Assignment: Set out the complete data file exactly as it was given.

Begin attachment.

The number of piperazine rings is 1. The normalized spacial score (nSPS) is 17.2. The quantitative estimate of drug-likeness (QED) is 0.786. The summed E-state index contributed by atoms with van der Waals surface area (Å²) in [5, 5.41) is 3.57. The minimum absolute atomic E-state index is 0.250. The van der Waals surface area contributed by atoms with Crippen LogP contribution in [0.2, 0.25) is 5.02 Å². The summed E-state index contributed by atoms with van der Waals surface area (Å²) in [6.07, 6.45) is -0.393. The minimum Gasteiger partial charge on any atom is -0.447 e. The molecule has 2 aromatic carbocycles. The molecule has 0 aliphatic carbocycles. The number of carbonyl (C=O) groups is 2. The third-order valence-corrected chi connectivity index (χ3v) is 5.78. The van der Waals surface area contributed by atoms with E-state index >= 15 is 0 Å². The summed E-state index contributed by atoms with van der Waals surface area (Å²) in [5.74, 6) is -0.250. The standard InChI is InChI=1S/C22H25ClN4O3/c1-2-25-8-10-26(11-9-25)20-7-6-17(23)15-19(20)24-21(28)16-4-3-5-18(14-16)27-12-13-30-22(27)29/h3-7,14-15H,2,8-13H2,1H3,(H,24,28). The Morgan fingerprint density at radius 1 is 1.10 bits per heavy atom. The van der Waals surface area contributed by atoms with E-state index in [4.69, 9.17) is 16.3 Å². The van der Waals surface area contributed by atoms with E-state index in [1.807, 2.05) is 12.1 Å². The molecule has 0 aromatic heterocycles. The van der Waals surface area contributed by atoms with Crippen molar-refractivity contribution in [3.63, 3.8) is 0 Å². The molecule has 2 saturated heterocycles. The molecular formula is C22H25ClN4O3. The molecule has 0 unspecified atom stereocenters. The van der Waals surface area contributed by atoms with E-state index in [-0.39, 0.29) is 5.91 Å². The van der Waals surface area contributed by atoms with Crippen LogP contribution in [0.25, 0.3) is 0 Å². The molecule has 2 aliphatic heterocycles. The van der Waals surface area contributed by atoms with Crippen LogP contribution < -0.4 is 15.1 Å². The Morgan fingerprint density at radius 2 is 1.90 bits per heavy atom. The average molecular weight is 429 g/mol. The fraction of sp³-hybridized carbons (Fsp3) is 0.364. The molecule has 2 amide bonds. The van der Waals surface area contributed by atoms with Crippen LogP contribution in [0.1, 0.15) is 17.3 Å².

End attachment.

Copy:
The number of piperazine rings is 1. The normalized spacial score (nSPS) is 17.2. The quantitative estimate of drug-likeness (QED) is 0.786. The summed E-state index contributed by atoms with van der Waals surface area (Å²) in [5, 5.41) is 3.57. The minimum absolute atomic E-state index is 0.250. The van der Waals surface area contributed by atoms with Crippen LogP contribution in [0.2, 0.25) is 5.02 Å². The summed E-state index contributed by atoms with van der Waals surface area (Å²) in [6.07, 6.45) is -0.393. The minimum Gasteiger partial charge on any atom is -0.447 e. The molecule has 2 aromatic carbocycles. The molecule has 0 aliphatic carbocycles. The number of carbonyl (C=O) groups is 2. The third-order valence-corrected chi connectivity index (χ3v) is 5.78. The van der Waals surface area contributed by atoms with E-state index >= 15 is 0 Å². The summed E-state index contributed by atoms with van der Waals surface area (Å²) in [5.74, 6) is -0.250. The standard InChI is InChI=1S/C22H25ClN4O3/c1-2-25-8-10-26(11-9-25)20-7-6-17(23)15-19(20)24-21(28)16-4-3-5-18(14-16)27-12-13-30-22(27)29/h3-7,14-15H,2,8-13H2,1H3,(H,24,28). The Morgan fingerprint density at radius 1 is 1.10 bits per heavy atom. The van der Waals surface area contributed by atoms with E-state index in [4.69, 9.17) is 16.3 Å². The van der Waals surface area contributed by atoms with E-state index in [1.807, 2.05) is 12.1 Å². The molecule has 0 aromatic heterocycles. The van der Waals surface area contributed by atoms with Crippen molar-refractivity contribution in [3.63, 3.8) is 0 Å². The molecule has 2 saturated heterocycles. The molecular formula is C22H25ClN4O3. The molecule has 0 unspecified atom stereocenters. The van der Waals surface area contributed by atoms with E-state index in [-0.39, 0.29) is 5.91 Å². The van der Waals surface area contributed by atoms with Crippen LogP contribution in [0.25, 0.3) is 0 Å². The molecule has 2 aliphatic heterocycles. The van der Waals surface area contributed by atoms with Crippen LogP contribution < -0.4 is 15.1 Å². The Morgan fingerprint density at radius 2 is 1.90 bits per heavy atom. The average molecular weight is 429 g/mol. The fraction of sp³-hybridized carbons (Fsp3) is 0.364. The molecule has 2 amide bonds. The van der Waals surface area contributed by atoms with Crippen LogP contribution in [0.1, 0.15) is 17.3 Å².